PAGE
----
Increased Uric Acid, Hyperuricemia – Causes, Symptoms
Hyperuricemia: a syndrome characterized by increased blood levels of monosodium urate (uric acid salt) due to increased production or reduced excretion.
Gout is a clinical form of persistent increased uric acid. Gout is a disease resulting from tissue deposits of monosodium urate crystals.
Normal values of uric acid
– 3-7 mg% in men;
– 3-6 mg% in women – pre-menopausal, after menopause the values are the same for both sexes.
Sources of uric acid
The main sources of uric acid are: de novo synthesis – the primary source, and diet (meat products contain large amounts of uric acid). A third of uric acid is eliminated through the intestines and two-thirds through the kidney. Thus, you can meet high levels of uric acid in either an increased intake or in an increased synthesis of the body or a decreased elimination (example: chronic renal failure).
Causes of increased uric acid
Hyperuricemia may be primary, due to inherited defects in the synthesis of purines or secondary to diseases or conditions.
Primary Hyperuricemia: idiopathic (possibly genetic), consists of an increased de novo production and/or decreased elimination.
Secondary hyperuricemia (due to another disease) may be:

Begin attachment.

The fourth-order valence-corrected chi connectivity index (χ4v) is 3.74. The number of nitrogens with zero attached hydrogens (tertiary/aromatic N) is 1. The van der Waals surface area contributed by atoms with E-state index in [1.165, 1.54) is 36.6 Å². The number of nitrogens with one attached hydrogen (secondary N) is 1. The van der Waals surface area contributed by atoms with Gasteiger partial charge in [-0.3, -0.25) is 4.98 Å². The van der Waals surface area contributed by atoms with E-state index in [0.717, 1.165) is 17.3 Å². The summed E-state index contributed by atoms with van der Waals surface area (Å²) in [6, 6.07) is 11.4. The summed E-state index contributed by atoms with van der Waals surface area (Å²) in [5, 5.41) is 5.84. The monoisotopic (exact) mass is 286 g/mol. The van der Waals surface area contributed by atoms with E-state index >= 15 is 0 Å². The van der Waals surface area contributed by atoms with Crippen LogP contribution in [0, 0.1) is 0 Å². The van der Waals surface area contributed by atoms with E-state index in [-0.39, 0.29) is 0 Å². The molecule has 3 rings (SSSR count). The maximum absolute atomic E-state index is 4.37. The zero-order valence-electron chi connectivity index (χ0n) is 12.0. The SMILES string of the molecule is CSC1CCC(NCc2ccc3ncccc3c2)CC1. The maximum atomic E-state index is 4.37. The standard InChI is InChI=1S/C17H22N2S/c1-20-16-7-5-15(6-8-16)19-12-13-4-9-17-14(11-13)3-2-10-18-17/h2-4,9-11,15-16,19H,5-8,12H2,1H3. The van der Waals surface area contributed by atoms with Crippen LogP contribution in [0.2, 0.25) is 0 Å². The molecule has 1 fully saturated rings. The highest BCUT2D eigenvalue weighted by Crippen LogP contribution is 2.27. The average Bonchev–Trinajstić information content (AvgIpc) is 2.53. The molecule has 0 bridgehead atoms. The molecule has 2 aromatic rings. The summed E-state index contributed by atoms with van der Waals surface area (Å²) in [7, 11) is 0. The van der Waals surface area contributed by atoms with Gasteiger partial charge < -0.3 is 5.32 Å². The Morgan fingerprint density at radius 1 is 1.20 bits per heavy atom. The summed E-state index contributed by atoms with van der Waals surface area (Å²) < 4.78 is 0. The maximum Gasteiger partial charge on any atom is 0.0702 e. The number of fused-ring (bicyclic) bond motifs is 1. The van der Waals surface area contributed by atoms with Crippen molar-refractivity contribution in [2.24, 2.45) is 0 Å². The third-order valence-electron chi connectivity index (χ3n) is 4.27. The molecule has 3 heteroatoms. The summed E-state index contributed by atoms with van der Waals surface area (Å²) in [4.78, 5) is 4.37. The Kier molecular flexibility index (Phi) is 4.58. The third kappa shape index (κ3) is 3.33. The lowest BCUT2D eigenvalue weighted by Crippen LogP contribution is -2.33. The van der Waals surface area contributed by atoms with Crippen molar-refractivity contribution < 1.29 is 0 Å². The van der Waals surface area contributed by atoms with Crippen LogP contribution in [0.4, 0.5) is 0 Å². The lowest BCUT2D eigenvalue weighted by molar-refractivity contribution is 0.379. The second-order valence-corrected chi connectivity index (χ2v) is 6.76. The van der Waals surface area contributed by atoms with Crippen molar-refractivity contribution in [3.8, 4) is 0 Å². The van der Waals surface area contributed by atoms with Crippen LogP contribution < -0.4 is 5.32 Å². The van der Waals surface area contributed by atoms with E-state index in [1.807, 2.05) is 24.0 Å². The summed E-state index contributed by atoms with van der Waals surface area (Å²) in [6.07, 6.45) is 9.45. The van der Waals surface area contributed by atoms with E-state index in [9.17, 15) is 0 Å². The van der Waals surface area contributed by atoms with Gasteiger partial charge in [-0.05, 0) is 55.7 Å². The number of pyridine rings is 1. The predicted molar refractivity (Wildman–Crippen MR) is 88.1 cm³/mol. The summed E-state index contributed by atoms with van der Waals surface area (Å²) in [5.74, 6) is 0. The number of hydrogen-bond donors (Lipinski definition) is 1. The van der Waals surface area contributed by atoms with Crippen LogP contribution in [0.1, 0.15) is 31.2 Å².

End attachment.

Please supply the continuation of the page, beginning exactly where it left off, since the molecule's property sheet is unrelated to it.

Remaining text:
1. high uric acid (hyperuricemia) through an increase in production like in chronic hemolysis (destruction of blood elements), chronic myolysis (destruction of muscle fibers), treatment with chemotherapy (which quickly destroys a large number of cancer cells that release many uric acid).
2. increased uric acid ( hyperuricemia ) by a decrease in elimination like in chronic renal failure or acidosis states.
Symptoms of increased uric acid
1. Asymptomatic hyperuricemia (persistent high uric acid without symptoms).
2. Acute attacks of gout, which consists of uric acid salt deposits in the joints, very painful.
Acute gouty arthritis (raised uric acid – manifest hyperuricemia) is more common in men and has an acute onset, brutal (minutes, hours) usually at night with strong joint pain and inflammation (redness, swelling, warmth ) and/or pyrexia.
Usually affects one joint. The most commonly affected joint is usually metatarsophalangeal joint of the finger I and tarsus joints, ankles, knees.
This form of hyperuricemia lasts from a few days (mild) to several weeks (severe).
Episodes of exacerbation are repeated and can be triggered by food excess, trauma, surgery, alcohol, myocardial infarction, stroke.
3. Chronic gout is the stage of hyperuricemia represented by gouty tofi. Tofi are localized in the articular cartilage and in underlying bone, in the synovium, tendons and other periarticular structures, in the epiphysis, subcutaneous tissue and renal interstitium.
Gouty tofi is currently present in 25-50 % cases of hyperuricemia. Tofi usually occur after a long period of evolution of hyperuricemia with repeated exacerbation of acute gouty arthritis. A gouty tofi looks like a little superficial growth, painless , yellowish-white on the fingers, palm, sole, which increases in volume and may ulcerate. At this stage of hyperuricemia there can occur chronic gouty arthropathy (with joint deformities).
A persistent high uric acid may have consequences on the kidney: kidney stones (20 % of patients with hyperuricemia), uric or urate nephropathy (may cause irreversible chronic renal failure).